John Hemingway (1795-1872) was born in Dewsbury, Yorkshire, and was the 5th of at least twelve children born to Luke and Mary Hemingway.
Author’s note: He and I are distantly related through the Hemingways of Dewsbury. We are descended from the same couple with several generations between us. My branch of the Hemingway family were mostly blanket manufacturers in Earlsheaton and Chickenley, but John’s family, based in Daw Green, another district of Dewsbury, became stonemasons.
The Hemingway and Nowell families
Along with his brothers, James and Joseph Benjamin Hemingway, John was trained as a mason by the Nowell family of Daw Green, Dewsbury, a prominent family of stonemasons and quarry owners. The Nowells were involved in public works, including the renovation of Dewsbury Minster and built many churches, grammar schools and public buildings in the North and Midlands. James Nowell (1793-1859) married John Hemingway’s cousin, Tabitha Hemingway, who was also a distant cousin of mine, in 1815. Benjamin Nowell (1799-1837) married Mary Hemingway (possibly Tabitha’s sister). One of the family of Nowells also married into my Aveyard ancestors, who were also a family of stone masons.
The Hemingway brothers formed a partnership and worked for James Nowell’s company on construction works in the North and Midlands in the 1820s and 1830s. These included work at Stonyhurst College, near Great Mitton, Lancashire, where a number of new buildings were added in the early 19th century, including the new church of St Peter’s…and Birmingham Grammar School.
Architect Charles Barry designed Birmingham Grammar School and he was later to go on to be architect on the re-building of the Houses of Parliament. Barry favoured the Neo-Gothic style and planning for the Grammar School, to be built on New Street and called King Edward’s School, began in 1833. Augustus Welby Pugin added to the church-like interior with his Gothic fittings. The problem with the building was that the governors leased the adjoining land to the London & Birmingham Railway Company. As the years went by, noise, smoke and steam increasingly disturbed the studies of the pupils and the building was eventually demolished in the 1930s.
Fortunately, for the Nowells and Hemingways, links with the London & Birmingham Railway, and with Robert Stephenson, had now been made. They were in the right place at the right time. From the 1830s, both families became involved with masonry projects on the railways, including Rea Viaduct (Lawley Street) of 27 arches on the London–Birmingham Railway (1834–1837) and the Wolverton Viaduct at Leighton Buzzard (1838).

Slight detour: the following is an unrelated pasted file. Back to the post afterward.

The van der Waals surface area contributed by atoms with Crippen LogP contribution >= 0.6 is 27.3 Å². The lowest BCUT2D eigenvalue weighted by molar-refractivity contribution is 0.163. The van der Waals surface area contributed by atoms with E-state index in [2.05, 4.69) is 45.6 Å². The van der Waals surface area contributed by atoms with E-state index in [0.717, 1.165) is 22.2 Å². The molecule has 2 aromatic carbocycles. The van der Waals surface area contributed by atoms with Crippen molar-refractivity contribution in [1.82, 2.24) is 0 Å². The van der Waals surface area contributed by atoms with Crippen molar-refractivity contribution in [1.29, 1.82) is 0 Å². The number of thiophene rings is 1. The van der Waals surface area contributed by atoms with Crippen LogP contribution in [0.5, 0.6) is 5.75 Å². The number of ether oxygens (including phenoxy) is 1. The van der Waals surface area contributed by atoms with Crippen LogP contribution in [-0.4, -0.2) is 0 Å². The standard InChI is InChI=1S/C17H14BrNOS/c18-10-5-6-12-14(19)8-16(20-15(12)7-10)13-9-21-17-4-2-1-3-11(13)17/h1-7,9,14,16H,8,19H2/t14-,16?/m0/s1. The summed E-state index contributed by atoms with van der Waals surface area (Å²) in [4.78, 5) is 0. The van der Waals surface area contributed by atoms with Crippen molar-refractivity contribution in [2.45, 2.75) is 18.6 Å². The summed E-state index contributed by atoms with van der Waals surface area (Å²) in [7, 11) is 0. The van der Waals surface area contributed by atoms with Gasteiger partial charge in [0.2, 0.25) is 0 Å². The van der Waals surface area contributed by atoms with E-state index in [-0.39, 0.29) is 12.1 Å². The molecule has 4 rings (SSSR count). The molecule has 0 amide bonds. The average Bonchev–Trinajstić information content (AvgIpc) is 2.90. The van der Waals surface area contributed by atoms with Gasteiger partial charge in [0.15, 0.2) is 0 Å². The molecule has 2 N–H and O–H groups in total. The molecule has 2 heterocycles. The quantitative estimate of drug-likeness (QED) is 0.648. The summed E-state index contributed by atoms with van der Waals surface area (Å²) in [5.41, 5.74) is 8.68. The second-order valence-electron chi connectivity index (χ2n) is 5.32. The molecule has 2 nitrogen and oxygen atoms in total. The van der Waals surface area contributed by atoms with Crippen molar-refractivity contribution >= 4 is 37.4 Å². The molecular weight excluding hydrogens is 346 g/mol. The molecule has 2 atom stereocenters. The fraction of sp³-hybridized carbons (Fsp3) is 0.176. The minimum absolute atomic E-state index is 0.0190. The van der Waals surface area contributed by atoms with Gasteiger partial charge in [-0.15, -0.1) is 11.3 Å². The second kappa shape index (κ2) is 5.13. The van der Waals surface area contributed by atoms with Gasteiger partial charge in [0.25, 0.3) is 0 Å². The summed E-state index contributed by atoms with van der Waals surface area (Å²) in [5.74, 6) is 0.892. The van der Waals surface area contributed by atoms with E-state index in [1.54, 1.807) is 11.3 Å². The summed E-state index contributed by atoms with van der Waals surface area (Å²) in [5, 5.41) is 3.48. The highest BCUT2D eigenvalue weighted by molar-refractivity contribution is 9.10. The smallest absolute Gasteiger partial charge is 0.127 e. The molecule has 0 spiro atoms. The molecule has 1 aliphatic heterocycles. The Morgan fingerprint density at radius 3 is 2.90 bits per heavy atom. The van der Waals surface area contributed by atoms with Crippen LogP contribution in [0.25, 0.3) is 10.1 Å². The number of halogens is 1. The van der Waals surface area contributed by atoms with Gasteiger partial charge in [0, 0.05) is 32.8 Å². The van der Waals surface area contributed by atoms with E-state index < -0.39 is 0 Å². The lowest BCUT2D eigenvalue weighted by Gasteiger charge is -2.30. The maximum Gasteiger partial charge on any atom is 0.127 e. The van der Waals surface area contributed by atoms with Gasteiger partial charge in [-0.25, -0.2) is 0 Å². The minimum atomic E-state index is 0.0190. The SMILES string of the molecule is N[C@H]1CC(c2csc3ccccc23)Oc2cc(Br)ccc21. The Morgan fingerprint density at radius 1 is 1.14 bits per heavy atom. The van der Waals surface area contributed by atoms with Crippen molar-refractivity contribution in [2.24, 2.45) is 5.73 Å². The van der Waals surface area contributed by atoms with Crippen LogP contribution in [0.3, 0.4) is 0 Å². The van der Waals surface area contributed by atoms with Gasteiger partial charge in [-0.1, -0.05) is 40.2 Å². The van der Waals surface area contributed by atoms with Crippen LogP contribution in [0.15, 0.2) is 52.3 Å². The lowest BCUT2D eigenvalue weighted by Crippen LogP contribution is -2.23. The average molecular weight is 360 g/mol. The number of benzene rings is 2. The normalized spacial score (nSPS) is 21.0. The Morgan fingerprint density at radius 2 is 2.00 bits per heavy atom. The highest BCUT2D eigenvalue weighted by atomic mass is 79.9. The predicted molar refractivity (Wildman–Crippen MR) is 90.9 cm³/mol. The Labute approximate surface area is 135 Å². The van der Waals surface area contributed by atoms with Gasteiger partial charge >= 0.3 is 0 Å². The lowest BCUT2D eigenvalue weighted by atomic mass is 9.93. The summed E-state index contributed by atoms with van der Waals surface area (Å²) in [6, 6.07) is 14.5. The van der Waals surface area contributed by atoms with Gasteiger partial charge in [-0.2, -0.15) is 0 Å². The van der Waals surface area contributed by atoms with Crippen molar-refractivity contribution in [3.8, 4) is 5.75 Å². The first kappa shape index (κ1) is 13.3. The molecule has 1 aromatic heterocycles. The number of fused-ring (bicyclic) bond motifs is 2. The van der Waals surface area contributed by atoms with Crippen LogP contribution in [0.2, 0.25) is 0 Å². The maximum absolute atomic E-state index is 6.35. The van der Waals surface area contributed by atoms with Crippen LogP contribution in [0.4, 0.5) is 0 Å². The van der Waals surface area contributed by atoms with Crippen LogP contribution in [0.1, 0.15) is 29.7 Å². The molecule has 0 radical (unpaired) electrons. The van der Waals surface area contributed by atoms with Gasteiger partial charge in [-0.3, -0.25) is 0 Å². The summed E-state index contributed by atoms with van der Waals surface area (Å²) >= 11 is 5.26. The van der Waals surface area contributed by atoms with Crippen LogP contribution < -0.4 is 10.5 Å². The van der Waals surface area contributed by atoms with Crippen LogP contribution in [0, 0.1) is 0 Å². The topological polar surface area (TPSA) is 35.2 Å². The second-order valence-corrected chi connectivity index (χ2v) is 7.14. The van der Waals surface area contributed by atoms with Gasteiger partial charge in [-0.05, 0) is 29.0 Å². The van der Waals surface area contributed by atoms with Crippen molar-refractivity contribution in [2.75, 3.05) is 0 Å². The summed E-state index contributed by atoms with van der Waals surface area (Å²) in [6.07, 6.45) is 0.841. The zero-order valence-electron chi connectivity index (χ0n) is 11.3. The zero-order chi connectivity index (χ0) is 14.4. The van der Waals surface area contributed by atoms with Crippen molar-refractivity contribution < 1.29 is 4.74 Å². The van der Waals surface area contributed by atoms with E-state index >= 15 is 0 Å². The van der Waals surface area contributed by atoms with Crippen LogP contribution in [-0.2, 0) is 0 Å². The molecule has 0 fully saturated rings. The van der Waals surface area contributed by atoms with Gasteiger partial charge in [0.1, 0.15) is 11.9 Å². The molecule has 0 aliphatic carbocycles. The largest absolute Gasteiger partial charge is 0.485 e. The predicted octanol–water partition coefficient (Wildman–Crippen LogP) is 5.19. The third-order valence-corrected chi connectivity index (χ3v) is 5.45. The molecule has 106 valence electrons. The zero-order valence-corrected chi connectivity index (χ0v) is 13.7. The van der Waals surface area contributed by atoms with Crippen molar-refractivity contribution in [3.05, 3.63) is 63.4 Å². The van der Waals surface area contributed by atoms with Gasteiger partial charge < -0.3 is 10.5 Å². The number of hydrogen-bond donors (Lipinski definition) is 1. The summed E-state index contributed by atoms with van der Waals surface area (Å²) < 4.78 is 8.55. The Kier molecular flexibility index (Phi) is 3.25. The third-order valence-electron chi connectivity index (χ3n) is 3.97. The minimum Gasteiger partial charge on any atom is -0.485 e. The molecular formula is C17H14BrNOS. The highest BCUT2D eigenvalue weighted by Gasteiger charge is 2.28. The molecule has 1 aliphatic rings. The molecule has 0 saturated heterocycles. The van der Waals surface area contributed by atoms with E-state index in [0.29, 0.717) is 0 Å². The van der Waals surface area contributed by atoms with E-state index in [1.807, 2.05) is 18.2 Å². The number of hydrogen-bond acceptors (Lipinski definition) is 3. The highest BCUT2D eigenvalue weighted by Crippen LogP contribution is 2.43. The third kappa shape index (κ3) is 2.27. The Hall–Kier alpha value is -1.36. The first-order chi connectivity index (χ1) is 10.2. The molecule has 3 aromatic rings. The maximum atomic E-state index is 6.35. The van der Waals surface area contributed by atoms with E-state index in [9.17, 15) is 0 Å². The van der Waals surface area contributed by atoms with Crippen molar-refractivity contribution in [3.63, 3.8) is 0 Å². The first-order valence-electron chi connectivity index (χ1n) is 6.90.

For these railway projects, Robert Stephenson (son of George Stephenson of “Rocket” fame) was the Engineer. Robert Stephenson had worked with his famous father George and was already a leading engineer in railway construction and a good contact to have made. John Hemingway would now gain much valuable experience building bridges and viaducts to add to his other major works.
As his career had progressed, John Hemingway, his first wife Mary, and their young family, had travelled the country as John moved from project to project, working for some of the foremost railway engineers of the day, including, of course, Robert Stephenson. John’s progress can be seen through census records and the birth records of his children:
- Mercy born in Great Mitton, Lancashire, in 1826, during the building work at Stonyhurst College,
- Mary born in Castleford, Yorkshire, in 1831. At this time a new cut was built at Castleford on the Aire and Calder Navigation, surveyor Thomas Telford.
- Lucy, born in Cheshire in 1832, during the building of the Macclesfield Canal.
- Hannah, born in Leighton Buzzard, Bedfordshire, in 1838, the year that the Wolverton Viaduct was completed.
- John Greenwood born in Cardiff in 1844, where John Hemingway had been working on Cardiff’s Bute Street Docks and possibly also the Taff Valley Railway, Engineer Isambard Kingdom Brunel.